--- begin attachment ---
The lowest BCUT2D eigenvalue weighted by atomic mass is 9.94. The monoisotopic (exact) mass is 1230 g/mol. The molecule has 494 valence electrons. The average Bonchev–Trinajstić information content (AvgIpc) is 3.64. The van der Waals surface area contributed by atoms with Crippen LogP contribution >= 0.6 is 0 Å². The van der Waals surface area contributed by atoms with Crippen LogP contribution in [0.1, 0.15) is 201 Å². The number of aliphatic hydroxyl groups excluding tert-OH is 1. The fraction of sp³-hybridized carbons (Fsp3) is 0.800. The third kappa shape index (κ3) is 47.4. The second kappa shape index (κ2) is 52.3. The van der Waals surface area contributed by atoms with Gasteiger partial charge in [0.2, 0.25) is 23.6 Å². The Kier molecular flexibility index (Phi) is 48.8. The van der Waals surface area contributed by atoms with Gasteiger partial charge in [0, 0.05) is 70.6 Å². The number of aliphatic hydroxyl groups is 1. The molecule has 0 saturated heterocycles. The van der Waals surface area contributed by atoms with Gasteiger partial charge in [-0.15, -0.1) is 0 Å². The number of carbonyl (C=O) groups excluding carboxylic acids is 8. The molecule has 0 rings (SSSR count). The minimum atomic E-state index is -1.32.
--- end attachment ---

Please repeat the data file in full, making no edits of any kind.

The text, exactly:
The lowest BCUT2D eigenvalue weighted by atomic mass is 9.94. The monoisotopic (exact) mass is 1230 g/mol. The molecule has 494 valence electrons. The average Bonchev–Trinajstić information content (AvgIpc) is 3.64. The van der Waals surface area contributed by atoms with Crippen LogP contribution >= 0.6 is 0 Å². The van der Waals surface area contributed by atoms with Crippen LogP contribution in [0.1, 0.15) is 201 Å². The number of aliphatic hydroxyl groups excluding tert-OH is 1. The fraction of sp³-hybridized carbons (Fsp3) is 0.800. The third kappa shape index (κ3) is 47.4. The second kappa shape index (κ2) is 52.3. The van der Waals surface area contributed by atoms with Gasteiger partial charge in [0.2, 0.25) is 23.6 Å². The Kier molecular flexibility index (Phi) is 48.8. The van der Waals surface area contributed by atoms with Gasteiger partial charge in [0, 0.05) is 70.6 Å². The number of aliphatic hydroxyl groups is 1. The molecule has 0 saturated heterocycles. The van der Waals surface area contributed by atoms with Gasteiger partial charge in [-0.15, -0.1) is 0 Å². The number of carbonyl (C=O) groups excluding carboxylic acids is 8. The molecule has 0 rings (SSSR count). The minimum atomic E-state index is -1.32.